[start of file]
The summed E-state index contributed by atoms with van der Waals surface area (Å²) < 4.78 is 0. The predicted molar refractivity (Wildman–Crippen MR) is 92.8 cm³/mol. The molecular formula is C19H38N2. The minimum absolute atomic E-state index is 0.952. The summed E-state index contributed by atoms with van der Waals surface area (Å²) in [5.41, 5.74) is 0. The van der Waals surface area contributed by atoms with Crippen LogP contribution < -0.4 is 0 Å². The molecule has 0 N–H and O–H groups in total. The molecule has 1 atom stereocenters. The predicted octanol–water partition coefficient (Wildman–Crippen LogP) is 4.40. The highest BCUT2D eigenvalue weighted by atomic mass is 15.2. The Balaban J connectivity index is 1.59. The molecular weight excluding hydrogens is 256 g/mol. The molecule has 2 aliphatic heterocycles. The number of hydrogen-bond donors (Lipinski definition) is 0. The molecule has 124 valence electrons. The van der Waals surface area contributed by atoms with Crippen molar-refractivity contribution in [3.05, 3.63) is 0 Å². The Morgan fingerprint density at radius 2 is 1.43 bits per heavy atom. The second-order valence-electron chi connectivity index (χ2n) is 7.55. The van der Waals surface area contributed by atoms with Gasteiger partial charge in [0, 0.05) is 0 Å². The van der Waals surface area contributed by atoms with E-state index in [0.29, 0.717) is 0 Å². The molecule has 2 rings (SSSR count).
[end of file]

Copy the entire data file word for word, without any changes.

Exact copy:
The summed E-state index contributed by atoms with van der Waals surface area (Å²) < 4.78 is 0. The predicted molar refractivity (Wildman–Crippen MR) is 92.8 cm³/mol. The molecular formula is C19H38N2. The minimum absolute atomic E-state index is 0.952. The summed E-state index contributed by atoms with van der Waals surface area (Å²) in [5.41, 5.74) is 0. The van der Waals surface area contributed by atoms with Crippen LogP contribution < -0.4 is 0 Å². The molecule has 0 N–H and O–H groups in total. The molecule has 1 atom stereocenters. The predicted octanol–water partition coefficient (Wildman–Crippen LogP) is 4.40. The highest BCUT2D eigenvalue weighted by atomic mass is 15.2. The Balaban J connectivity index is 1.59. The molecular weight excluding hydrogens is 256 g/mol. The molecule has 2 aliphatic heterocycles. The number of hydrogen-bond donors (Lipinski definition) is 0. The molecule has 124 valence electrons. The van der Waals surface area contributed by atoms with Crippen molar-refractivity contribution in [3.05, 3.63) is 0 Å². The Morgan fingerprint density at radius 2 is 1.43 bits per heavy atom. The second-order valence-electron chi connectivity index (χ2n) is 7.55. The van der Waals surface area contributed by atoms with Gasteiger partial charge in [0, 0.05) is 0 Å². The van der Waals surface area contributed by atoms with E-state index in [0.29, 0.717) is 0 Å². The molecule has 2 rings (SSSR count).